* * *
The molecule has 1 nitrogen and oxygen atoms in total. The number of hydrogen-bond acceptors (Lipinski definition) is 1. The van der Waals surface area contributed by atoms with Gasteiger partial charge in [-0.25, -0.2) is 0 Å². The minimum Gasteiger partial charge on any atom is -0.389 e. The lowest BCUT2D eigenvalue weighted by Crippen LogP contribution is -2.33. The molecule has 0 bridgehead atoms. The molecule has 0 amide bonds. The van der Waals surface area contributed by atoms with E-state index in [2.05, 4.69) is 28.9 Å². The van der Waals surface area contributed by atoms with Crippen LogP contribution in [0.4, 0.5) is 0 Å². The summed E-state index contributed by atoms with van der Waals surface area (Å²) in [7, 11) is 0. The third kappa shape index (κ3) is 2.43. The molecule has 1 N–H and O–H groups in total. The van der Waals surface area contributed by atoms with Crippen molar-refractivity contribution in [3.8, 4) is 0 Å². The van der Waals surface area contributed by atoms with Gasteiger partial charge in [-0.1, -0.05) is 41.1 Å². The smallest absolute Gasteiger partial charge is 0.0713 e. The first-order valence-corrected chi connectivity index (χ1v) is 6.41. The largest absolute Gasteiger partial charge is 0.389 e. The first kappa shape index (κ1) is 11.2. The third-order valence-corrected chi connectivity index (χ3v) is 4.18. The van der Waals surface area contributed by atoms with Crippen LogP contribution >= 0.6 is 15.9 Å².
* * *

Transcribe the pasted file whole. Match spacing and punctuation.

The molecule has 1 nitrogen and oxygen atoms in total. The number of hydrogen-bond acceptors (Lipinski definition) is 1. The van der Waals surface area contributed by atoms with Gasteiger partial charge in [-0.25, -0.2) is 0 Å². The minimum Gasteiger partial charge on any atom is -0.389 e. The lowest BCUT2D eigenvalue weighted by Crippen LogP contribution is -2.33. The molecule has 0 bridgehead atoms. The molecule has 0 amide bonds. The van der Waals surface area contributed by atoms with E-state index in [2.05, 4.69) is 28.9 Å². The van der Waals surface area contributed by atoms with Crippen LogP contribution in [0.4, 0.5) is 0 Å². The summed E-state index contributed by atoms with van der Waals surface area (Å²) in [7, 11) is 0. The third kappa shape index (κ3) is 2.43. The molecule has 1 N–H and O–H groups in total. The van der Waals surface area contributed by atoms with Crippen molar-refractivity contribution in [3.8, 4) is 0 Å². The van der Waals surface area contributed by atoms with Gasteiger partial charge in [-0.1, -0.05) is 41.1 Å². The smallest absolute Gasteiger partial charge is 0.0713 e. The first-order valence-corrected chi connectivity index (χ1v) is 6.41. The largest absolute Gasteiger partial charge is 0.389 e. The first kappa shape index (κ1) is 11.2. The third-order valence-corrected chi connectivity index (χ3v) is 4.18. The van der Waals surface area contributed by atoms with Crippen LogP contribution >= 0.6 is 15.9 Å².